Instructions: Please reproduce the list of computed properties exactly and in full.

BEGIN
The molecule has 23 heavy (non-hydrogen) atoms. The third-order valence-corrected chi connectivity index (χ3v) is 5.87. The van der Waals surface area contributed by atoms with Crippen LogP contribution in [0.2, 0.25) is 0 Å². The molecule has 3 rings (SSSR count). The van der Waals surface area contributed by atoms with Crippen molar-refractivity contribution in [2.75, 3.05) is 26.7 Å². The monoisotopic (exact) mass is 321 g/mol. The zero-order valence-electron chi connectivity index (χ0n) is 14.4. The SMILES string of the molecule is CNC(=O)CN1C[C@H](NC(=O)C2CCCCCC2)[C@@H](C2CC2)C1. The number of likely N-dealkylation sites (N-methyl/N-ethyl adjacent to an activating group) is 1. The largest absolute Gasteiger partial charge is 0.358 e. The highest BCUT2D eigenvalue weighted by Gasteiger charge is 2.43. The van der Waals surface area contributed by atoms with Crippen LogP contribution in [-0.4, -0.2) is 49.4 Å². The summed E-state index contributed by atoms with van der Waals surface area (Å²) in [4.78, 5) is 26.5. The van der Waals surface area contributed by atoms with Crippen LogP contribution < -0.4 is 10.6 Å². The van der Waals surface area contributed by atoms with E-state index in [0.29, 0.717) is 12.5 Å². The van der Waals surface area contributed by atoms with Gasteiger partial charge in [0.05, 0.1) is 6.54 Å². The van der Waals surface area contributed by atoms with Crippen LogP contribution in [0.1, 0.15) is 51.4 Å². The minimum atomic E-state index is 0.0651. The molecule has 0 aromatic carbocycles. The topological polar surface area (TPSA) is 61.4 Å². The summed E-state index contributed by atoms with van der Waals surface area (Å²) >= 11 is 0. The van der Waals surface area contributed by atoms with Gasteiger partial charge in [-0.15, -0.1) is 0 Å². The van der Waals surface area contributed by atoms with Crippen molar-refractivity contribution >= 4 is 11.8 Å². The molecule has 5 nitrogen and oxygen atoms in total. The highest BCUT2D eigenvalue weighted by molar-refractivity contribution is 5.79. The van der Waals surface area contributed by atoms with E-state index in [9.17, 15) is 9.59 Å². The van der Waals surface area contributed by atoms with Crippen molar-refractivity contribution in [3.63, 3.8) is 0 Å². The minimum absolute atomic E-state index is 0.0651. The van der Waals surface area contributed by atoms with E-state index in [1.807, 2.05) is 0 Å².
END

The molecule has 23 heavy (non-hydrogen) atoms. The third-order valence-corrected chi connectivity index (χ3v) is 5.87. The van der Waals surface area contributed by atoms with Crippen LogP contribution in [0.2, 0.25) is 0 Å². The molecule has 3 rings (SSSR count). The van der Waals surface area contributed by atoms with Crippen molar-refractivity contribution in [2.75, 3.05) is 26.7 Å². The monoisotopic (exact) mass is 321 g/mol. The zero-order valence-electron chi connectivity index (χ0n) is 14.4. The SMILES string of the molecule is CNC(=O)CN1C[C@H](NC(=O)C2CCCCCC2)[C@@H](C2CC2)C1. The number of likely N-dealkylation sites (N-methyl/N-ethyl adjacent to an activating group) is 1. The largest absolute Gasteiger partial charge is 0.358 e. The highest BCUT2D eigenvalue weighted by Gasteiger charge is 2.43. The van der Waals surface area contributed by atoms with Crippen LogP contribution in [-0.4, -0.2) is 49.4 Å². The summed E-state index contributed by atoms with van der Waals surface area (Å²) in [4.78, 5) is 26.5. The van der Waals surface area contributed by atoms with Crippen LogP contribution < -0.4 is 10.6 Å². The van der Waals surface area contributed by atoms with E-state index in [0.29, 0.717) is 12.5 Å². The van der Waals surface area contributed by atoms with Gasteiger partial charge in [0.05, 0.1) is 6.54 Å². The van der Waals surface area contributed by atoms with Crippen LogP contribution in [0.1, 0.15) is 51.4 Å². The minimum atomic E-state index is 0.0651. The molecule has 0 aromatic carbocycles. The topological polar surface area (TPSA) is 61.4 Å². The summed E-state index contributed by atoms with van der Waals surface area (Å²) >= 11 is 0. The van der Waals surface area contributed by atoms with Gasteiger partial charge in [-0.15, -0.1) is 0 Å². The van der Waals surface area contributed by atoms with Crippen molar-refractivity contribution >= 4 is 11.8 Å². The molecule has 5 nitrogen and oxygen atoms in total. The highest BCUT2D eigenvalue weighted by molar-refractivity contribution is 5.79. The van der Waals surface area contributed by atoms with E-state index in [9.17, 15) is 9.59 Å². The van der Waals surface area contributed by atoms with Crippen molar-refractivity contribution in [3.63, 3.8) is 0 Å². The minimum absolute atomic E-state index is 0.0651. The van der Waals surface area contributed by atoms with E-state index in [1.807, 2.05) is 0 Å².